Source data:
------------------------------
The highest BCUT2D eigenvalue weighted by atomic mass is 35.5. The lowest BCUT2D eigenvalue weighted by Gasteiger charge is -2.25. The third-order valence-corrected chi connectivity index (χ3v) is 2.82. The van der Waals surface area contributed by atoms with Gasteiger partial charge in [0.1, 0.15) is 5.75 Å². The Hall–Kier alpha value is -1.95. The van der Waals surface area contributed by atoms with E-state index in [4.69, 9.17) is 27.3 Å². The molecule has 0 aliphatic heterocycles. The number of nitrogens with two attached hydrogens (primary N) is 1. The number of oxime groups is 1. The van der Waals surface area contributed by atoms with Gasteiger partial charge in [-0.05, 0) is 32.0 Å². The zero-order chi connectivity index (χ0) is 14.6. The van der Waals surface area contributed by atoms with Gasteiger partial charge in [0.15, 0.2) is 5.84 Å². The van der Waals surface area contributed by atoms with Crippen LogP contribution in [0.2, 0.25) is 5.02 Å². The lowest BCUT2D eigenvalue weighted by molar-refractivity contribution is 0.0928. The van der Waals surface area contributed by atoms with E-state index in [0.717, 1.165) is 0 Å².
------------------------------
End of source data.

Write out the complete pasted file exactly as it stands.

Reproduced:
The highest BCUT2D eigenvalue weighted by atomic mass is 35.5. The lowest BCUT2D eigenvalue weighted by Gasteiger charge is -2.25. The third-order valence-corrected chi connectivity index (χ3v) is 2.82. The van der Waals surface area contributed by atoms with Gasteiger partial charge in [0.1, 0.15) is 5.75 Å². The Hall–Kier alpha value is -1.95. The van der Waals surface area contributed by atoms with E-state index in [4.69, 9.17) is 27.3 Å². The molecule has 0 aliphatic heterocycles. The number of nitrogens with two attached hydrogens (primary N) is 1. The number of oxime groups is 1. The van der Waals surface area contributed by atoms with Gasteiger partial charge in [-0.05, 0) is 32.0 Å². The zero-order chi connectivity index (χ0) is 14.6. The van der Waals surface area contributed by atoms with Gasteiger partial charge in [0.15, 0.2) is 5.84 Å². The van der Waals surface area contributed by atoms with Crippen LogP contribution in [0.2, 0.25) is 5.02 Å². The lowest BCUT2D eigenvalue weighted by molar-refractivity contribution is 0.0928. The van der Waals surface area contributed by atoms with E-state index in [0.717, 1.165) is 0 Å².